Hamilton: I don't think that would change. Just some of us might not be alive anymore. How did you deal with the risk?

Moss: You got so much satisfaction out of beating other drivers that you didn't give the risk much thought.

Hamilton: You hid it?

Moss: When you are racing, you don’t think about yourself having an accident could. You have the confidence that you are number one and that you are not making a mistake. Only technical defects are not in your hands. That is the fate that you accept.

Hamilton: If you approach it with fear, you have already lost. A boxer who fears knock out Getting beaten won't win.

Moss: Are there still corners today where you had better not have an accident?

Hamilton : I have to think about that. Not many anymore. Ah, turn 8 in Suzuka is such a turn. There is a dip, the car touches down and you get there so quickly that you fly off at the slightest mistake. And there is practically no run-off zone there. But the only concern is thatyou miss the next training session in an accident. Not that you hurt yourself. Today there are gravel beds and asphalt run-off areas that are up to 100 meters in size. You won't even get punished for a mistake. You already try 110 percent. Nothing can happen. If it doesn't work, the next time you drive at 108 percent. How did you approach your limit.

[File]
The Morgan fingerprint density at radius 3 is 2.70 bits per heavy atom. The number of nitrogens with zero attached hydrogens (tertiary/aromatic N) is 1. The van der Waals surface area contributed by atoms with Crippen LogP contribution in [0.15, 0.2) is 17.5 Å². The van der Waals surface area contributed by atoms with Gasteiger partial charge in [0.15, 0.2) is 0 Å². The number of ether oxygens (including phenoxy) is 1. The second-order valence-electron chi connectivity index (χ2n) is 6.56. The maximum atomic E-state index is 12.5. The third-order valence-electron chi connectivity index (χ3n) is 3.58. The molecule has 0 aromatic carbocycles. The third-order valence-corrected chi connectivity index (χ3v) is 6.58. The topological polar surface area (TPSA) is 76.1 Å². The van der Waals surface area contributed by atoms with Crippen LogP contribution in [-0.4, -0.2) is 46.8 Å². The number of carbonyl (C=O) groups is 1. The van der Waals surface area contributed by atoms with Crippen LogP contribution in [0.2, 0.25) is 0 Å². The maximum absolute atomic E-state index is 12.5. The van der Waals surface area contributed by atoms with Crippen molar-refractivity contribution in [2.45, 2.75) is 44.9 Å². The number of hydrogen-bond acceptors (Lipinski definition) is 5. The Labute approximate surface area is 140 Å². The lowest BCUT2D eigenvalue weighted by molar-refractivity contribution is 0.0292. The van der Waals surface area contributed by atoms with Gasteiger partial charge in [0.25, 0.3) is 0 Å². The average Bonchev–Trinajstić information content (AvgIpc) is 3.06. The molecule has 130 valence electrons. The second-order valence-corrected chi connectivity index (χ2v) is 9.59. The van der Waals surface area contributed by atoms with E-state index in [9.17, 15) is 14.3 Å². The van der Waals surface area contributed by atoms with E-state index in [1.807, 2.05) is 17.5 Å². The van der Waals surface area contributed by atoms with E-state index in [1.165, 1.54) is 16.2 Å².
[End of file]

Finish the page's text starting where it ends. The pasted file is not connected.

Moss: The training was there to build your speed step by step. Bad experiences have taught you to take it easy next time. Everything was based on experience. There was no data.

Hamilton: I was on the Nordschleife a few times. This is so mad. And it never stops. One curve after the other and you try to memorize their peculiarities and the ideal line. This is the ultimate route. In Monza you perfect curve by curve. This is not even possible at the Nürburgring. You're running out of time. Today you will be presented with a sketch of the route at the briefing and you will write on every curve how the car is balanced there. On the Nordschleife I would need the whole day to write that down. How did you prepare there?

Moss: I think I never did a perfect lap there. There were a few mistakes every lap. Then you decided on the next round not to repeat this very mistake. That kept your concentration awake.

Hamilton: What do you think of our steering wheel (shows a photo with the steering wheel from the Mercedes AMG W06)?

Moss: Awesome. Do you know what all these buttons do?